It was a week ago Monday when Russell Wilson rewarded the late-night social media crowd with what can be described as a unique method for announcing he’d agreed to a contract extension with the Seattle Seahawks:
— Russell Wilson (@DangeRussWilson) April 16, 2019
So is Wilson worth it?
We’ve now had a week to digest the four-year, $140 million contract extension that ties Seattle’s franchise quarterback to the Seahawks through the 2023 season. The deal is the most lucrative in NFL history as it broke the records for average annual salary ($35 million), signing bonus ($65 million) and guaranteed money ($107 million).
It’s hard to argue that Wilson didn’t earn it. Since entering the league in 2012 Wilson has been one of the NFL’s best quarterbacks. His career record as a starter is 83-41-1 (including regular season and playoffs), giving him a .668 winning percentage that ranks ninth all-time among quarterbacks with more than 25 starts and third among active QBs, only behind Tom Brady and Ben Roethlisberger. He’s won one Super Bowl and been to another. He’s made the Pro Bowl five times, and his career passer rating of 100.3 is second in NFL history behind only Aaron Rodgers.
And just as important as his performances has been Wilson’s durability, as he hasn’t missed a game in seven seasons. He’s 30 years old now, and given the typical progression of elite quarterbacks he should still be playing at a peak level when the contract extension ends.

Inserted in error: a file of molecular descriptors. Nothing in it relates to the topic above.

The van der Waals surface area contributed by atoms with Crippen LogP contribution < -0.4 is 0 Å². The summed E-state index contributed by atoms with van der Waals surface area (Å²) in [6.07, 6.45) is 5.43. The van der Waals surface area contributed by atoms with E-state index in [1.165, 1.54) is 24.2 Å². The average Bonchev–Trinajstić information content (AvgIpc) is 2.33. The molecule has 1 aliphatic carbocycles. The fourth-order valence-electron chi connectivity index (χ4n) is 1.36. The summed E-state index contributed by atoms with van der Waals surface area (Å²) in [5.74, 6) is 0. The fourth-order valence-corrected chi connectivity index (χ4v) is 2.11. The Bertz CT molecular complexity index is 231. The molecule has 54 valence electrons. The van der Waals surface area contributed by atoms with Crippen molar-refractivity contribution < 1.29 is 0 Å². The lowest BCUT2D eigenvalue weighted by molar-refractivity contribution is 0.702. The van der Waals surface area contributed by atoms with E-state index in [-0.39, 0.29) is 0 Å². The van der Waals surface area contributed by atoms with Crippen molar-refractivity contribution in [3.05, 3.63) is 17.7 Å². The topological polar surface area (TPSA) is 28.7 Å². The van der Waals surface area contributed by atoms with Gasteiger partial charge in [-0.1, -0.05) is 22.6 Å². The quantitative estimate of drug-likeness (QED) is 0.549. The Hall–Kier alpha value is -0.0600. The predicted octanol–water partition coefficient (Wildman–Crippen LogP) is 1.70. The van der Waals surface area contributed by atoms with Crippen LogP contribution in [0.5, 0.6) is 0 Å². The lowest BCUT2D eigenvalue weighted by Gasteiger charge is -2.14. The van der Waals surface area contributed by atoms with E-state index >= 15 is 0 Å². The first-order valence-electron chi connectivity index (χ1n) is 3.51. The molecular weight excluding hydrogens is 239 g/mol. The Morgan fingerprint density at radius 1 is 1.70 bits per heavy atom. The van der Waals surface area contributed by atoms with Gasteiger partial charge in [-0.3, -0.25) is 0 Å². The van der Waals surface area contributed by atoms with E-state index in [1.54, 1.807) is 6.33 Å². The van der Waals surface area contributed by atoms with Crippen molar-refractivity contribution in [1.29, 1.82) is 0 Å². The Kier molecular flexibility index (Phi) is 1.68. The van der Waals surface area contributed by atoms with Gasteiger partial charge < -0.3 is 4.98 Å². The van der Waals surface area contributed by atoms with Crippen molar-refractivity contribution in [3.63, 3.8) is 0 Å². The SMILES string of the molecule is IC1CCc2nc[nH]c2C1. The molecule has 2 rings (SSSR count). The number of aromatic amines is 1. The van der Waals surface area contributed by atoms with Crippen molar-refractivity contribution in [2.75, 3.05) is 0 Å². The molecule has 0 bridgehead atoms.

So the extension means Seattle has its franchise-level quarterback for the next five seasons, and with the way the game is being played today it appears necessary to have an elite QB if a team wants to be a championship contender.
However, tying that much money up in one player has its consequences. Wilson’s new contract means that he’s now tying up 15 percent or more of Seattle’s salary cap during the lifetime of the contract, and that leaves fewer dollars available for the rest of the team. One of the big reasons Seattle reached back-to-back Super Bowls in the 2013 and 2014 seasons is because it had an elite QB who was hitting the cap at less than $1 million, meaning the Seahawks could spend big on their defense.
Can Seattle still do that? We’ll find out soon. Defensive end Frank Clark, who had 14 sacks last season to join the ranks of the league’s top pass rushers, will make at least $17.1 million in 2019 after having the franchise tag slapped on him, and he’s seeking a deal in the vicinity of $20 million a year to sign long-term. Linebacker Bobby Wagner, who is at the center of everything Seattle does defensively, is in the same boat Wilson was before he agreed his extension, with one year remaining on his current deal. He’s likely seeking an extension in the $15-million-a-season range.
It may not be possible for Seattle to afford all it’s stars. We’re now hearing rumors of Clark possibly holding out, and there’s even been whispers about Clark potentially being available in trade during the upcoming NFL draft. And there’s no question the need to give raises to their own players restricted the Seahawks’ ability to sign free agents from other teams.
So what do you think. Is Wilson worth his contract extension? Voice your opinion here: